Chest Exercises Using a Spring Bar

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Use a spring bar to train your chest at home. (Image: ChesiireCat/iStock/Getty Images)

Exercising at home with push-ups and dips can get boring. Add a little interest without investing the time and space in a huge set of dumbbells or a bench press rack, and then obtain a spring bar to enhance your at-home pec workout. It won't replace staple bodyweight exercises, but it can add a new element to your chest training.

The spring bar, sometimes called a flex bar, resembles two separate bars linked together with a thick spring. More modern versions, such as those sold by Theraband, are solid rubber and come in a variety of resistance levels.

Exercises for the chest with the spring bar are pretty simple. You basically have two ways to use it: upper bar squeezes and lower bar squeezes.

Bar Squeezes

The major chest muscle is the pectoralis major, a wide fan-like muscle that covers your chest wall. Squeezing the bar activates one of the primary actions of the pectoralis muscle, the medial rotation of the shoulder muscle. This is the movement that simulates a bird flapping its wings, only you're working your arms instead. The spring bar squeezes are similar to the action of a pec deck machine or dumbbell flyes.

Upper Squeeze: Hold the bar with at either end with an overhand grip. Bring your hands toward each other so the bar's spring arches up toward the ceiling. Draw the palms as close together as possible, and then slowly release.

Lower Squeeze: Hold the bar at either end with an underhand grip. Bring your palms together so that the bar arcs toward the floor. Release slowly to work against the resistance of the weight.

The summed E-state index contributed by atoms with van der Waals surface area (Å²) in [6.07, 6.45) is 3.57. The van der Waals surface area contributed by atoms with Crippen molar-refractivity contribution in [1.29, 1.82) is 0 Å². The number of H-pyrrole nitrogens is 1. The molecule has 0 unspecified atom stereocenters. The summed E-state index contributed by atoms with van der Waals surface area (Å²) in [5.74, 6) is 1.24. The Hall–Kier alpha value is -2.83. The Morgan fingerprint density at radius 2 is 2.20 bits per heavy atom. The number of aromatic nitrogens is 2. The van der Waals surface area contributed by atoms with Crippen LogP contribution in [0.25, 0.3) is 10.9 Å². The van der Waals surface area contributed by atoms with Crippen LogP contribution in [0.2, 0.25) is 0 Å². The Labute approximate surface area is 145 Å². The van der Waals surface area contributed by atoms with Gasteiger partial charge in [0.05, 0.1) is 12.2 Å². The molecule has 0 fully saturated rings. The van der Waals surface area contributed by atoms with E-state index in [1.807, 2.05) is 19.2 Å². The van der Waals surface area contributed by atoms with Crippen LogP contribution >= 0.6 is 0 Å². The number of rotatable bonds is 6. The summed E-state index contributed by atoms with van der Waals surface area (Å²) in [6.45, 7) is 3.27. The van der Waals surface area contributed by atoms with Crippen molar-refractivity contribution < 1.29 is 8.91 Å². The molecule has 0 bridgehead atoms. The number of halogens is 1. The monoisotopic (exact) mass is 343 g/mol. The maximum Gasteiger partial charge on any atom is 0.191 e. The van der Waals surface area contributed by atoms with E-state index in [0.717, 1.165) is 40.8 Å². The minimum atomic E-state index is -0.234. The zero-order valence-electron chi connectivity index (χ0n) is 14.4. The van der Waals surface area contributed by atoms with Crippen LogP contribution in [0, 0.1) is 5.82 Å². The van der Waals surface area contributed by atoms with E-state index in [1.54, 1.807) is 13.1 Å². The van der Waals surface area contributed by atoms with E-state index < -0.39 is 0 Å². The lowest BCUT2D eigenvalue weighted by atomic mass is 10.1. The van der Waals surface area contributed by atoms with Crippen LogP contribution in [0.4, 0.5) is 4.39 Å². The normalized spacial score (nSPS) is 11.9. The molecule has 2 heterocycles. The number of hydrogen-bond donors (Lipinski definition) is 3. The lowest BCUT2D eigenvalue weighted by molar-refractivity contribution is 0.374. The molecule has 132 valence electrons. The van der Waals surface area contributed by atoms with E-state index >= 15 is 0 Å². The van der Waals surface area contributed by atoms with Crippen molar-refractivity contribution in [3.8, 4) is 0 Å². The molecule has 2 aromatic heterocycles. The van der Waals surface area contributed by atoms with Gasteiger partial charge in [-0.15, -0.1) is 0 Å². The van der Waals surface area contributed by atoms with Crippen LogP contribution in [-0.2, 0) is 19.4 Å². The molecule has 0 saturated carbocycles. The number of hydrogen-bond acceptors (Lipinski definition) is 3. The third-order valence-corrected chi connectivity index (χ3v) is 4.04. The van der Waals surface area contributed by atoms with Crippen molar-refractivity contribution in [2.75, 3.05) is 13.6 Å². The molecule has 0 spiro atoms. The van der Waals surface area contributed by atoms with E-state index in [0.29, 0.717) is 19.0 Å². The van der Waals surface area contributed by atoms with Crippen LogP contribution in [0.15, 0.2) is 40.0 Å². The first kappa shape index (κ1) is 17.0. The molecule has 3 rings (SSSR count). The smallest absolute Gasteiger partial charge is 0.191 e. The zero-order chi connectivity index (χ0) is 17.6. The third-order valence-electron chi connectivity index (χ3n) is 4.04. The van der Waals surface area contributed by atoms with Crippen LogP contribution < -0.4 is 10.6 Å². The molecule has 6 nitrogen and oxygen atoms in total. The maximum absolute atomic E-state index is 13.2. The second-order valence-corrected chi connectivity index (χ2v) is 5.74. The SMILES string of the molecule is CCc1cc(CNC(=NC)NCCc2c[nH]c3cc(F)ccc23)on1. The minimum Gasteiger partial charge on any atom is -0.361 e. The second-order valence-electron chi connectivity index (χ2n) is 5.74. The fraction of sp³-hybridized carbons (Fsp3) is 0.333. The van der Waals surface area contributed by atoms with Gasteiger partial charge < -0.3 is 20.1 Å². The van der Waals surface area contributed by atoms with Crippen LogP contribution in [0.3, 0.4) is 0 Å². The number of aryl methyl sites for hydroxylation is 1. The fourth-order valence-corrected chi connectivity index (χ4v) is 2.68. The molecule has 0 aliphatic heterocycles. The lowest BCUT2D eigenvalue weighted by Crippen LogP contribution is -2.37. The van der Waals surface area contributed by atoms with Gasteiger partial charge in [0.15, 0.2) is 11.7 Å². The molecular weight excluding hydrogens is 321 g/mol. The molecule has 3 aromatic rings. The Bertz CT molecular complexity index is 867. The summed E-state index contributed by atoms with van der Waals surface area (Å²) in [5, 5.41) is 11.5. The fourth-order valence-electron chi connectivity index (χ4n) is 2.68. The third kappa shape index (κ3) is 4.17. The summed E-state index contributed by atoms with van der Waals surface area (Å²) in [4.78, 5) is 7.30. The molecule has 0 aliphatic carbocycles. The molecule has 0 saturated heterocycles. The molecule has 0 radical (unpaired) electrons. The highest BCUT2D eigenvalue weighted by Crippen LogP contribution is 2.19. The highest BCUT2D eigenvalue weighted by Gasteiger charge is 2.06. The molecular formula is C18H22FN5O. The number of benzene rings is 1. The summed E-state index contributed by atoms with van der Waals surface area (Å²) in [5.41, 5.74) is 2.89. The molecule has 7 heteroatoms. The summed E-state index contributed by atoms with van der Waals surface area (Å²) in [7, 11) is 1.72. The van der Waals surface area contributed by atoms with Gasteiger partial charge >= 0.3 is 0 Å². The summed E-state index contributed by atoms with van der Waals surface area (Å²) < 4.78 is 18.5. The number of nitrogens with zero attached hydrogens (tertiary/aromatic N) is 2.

Young Bodybuilder Is Working On His Chest With Cable Crossover In Gym
Bent-over cable flyes will still train your chest more effectively. (Image: Ibrakovic/iStock/Getty Images)

Exercise Tips

For both exercises, stand with your feet hip-distance apart. Actively push your pecs together and slightly forward to really target the muscles.

Make the squeezes more challenging by slowing down and holding for one to three counts when your palms are closest together. Avoid allowing the bar to spring back quickly, releasing the bar's tension slowly also engages your pec muscles.


The spring bar is a solid exercise for beginners or when you can't make it to the gym. However, it's not going to replace intense muscle-building chest moves such as the bench press and bent-over cable flyes.

If your only option is a home-based workout, use the spring bar in conjunction with bodyweight moves such as the push-up and chest dips, which are done on parallel bars.

When these bodyweight moves become too easy, consider investing in a spring bar with greater resistance as well as mixing up your push-up options. Do decline push-ups, push-ups on an unstable surface — use a stability ball or half ball, or go for a squishy sofa cushion — staggered push-ups, spiderman push-ups and close grip, or triangle, push-ups.

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